6 September 2019 | UK NEWS
The Bill brought by Hilary Benn to make a no-deal exit from the European Union on October 31st illegal has passed through the House of Lords unamended this afternoon, meaning that it now only awaits Royal Assent from the Queen in order to become law. This development is expected on Monday.
The Government had originally planned to filibuster the Bill in the Lords by tabling 102 amendments, with the intention of running down the clock on debating time such that it could not be passed before Parliament is prorogued, which is also expected on Monday.
However, it is understood in Westminster that the Government Whips reached a deal with the Opposition Whips around 1:30am yesterday, whereby the Opposition agreed to acquiesce to an early election provided this Bill had already been allowed to become law. The Government is then said to have asked their Lords to stand down accordingly, and the amendment debates were completed shortly after 3:30pm today.
If this is true, the Opposition parties would appear to have reneged on this promise. The Labour Leader, Jeremy Corbyn, apparently held talks with the leaders of the Liberal Democrats, the SNP and Plaid Cymru this afternoon in which they agreed not to back the Government’s further motion to hold a General Election that is planned for Monday, or otherwise to abstain. This would appear to be contrary to the agreement that is said to have been reached in the early hours of this morning.
The Prime Minister himself is currently staying in Balmoral until tomorrow, and had an audience with the Queen this evening. Naturally, the details of their discussion are not public, although it is difficult to imagine that the momentous political events of this week would not come up. Indeed, it is anticipated in Westminster at this point that the only remaining route for the PM to avoid the Benn Bill becoming law would be to advise the Queen not to grant it Royal Assent.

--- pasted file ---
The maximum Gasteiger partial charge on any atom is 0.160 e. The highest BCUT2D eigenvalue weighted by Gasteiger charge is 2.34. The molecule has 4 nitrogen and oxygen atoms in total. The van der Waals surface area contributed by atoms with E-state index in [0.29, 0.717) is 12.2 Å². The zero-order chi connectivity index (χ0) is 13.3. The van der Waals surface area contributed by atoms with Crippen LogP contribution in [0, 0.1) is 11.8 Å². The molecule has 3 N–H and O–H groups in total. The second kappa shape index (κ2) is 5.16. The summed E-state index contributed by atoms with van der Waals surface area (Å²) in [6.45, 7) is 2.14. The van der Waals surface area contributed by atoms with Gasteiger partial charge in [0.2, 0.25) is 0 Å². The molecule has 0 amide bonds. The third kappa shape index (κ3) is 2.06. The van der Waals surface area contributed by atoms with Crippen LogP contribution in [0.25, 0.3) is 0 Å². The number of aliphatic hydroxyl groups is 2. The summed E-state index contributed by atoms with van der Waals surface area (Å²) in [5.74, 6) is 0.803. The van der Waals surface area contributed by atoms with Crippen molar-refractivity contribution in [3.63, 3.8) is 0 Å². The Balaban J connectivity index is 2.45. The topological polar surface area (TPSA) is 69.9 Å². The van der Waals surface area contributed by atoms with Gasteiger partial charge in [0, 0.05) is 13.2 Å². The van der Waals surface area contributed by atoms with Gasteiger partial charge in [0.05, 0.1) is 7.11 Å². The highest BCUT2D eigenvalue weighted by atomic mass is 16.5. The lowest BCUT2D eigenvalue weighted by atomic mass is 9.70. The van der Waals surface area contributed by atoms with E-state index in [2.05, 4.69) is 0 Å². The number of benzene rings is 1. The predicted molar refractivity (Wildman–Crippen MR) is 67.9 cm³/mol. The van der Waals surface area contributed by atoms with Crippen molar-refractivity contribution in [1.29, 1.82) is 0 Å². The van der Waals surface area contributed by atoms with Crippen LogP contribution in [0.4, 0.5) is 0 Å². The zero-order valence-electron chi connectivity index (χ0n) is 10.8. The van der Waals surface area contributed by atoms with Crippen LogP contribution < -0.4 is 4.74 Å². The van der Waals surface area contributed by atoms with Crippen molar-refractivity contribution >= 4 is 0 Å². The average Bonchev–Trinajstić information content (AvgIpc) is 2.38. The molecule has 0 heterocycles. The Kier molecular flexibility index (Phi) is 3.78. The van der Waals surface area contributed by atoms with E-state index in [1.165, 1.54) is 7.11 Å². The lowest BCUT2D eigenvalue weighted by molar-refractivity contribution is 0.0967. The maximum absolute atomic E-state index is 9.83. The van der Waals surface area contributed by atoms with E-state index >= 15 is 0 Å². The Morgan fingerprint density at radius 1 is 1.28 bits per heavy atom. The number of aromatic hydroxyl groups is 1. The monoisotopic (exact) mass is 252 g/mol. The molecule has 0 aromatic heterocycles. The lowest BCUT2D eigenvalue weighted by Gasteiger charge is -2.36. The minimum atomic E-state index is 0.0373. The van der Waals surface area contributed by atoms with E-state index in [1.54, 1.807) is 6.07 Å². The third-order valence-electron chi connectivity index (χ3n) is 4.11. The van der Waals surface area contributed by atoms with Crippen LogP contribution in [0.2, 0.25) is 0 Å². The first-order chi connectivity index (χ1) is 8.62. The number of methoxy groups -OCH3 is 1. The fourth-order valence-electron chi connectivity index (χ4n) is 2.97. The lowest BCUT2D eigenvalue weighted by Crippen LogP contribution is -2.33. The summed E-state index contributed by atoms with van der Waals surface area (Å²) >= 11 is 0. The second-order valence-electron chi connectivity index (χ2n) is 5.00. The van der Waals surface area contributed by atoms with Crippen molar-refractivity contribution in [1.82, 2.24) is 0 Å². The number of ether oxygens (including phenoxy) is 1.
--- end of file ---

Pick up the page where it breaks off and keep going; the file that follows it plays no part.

While Lord Callanan, a Government Brexit Minister in the Lords, is said to have assured Peers that the legislation will indeed be presented to the Queen for Royal Assent, this wording might not necessarily be taken to mean that she would also be advised to consent to it. This would be an extreme manoeuvre, and unprecedented in recent times, although not ever. The Queen could also theoretically decide to use her ‘reserve powers’ or ‘Royal Prerogative’ to delay the Bill’s passage.
The Bill contains an amendment proposed by Stephen Kinnock, which was approved in the Commons on Wednesday after the Government put forward no tellers for the Noes, stating that the purpose of any extension should be to revisit the Withdrawal Agreement that has been thrice defeated in the House, but this time incorporating the outcome of Theresa May’s cross-party talks with Labour on amending the Political Declaration. It should be noted that, throughout those talks, the requirement for the WA itself to be passed, with or without the PD, was ever-present.
It is therefore possible that Theresa May’s deal – however accidentally or deliberately – may not, in fact, be as ‘dead’ as was previously thought. Either way, given that Opposition parties now appear to be refusing to back a General Election once the Bill has become law on Monday, it appears that no trust in any form remains between Her Majesty’s Government and Her Majesty’s Opposition.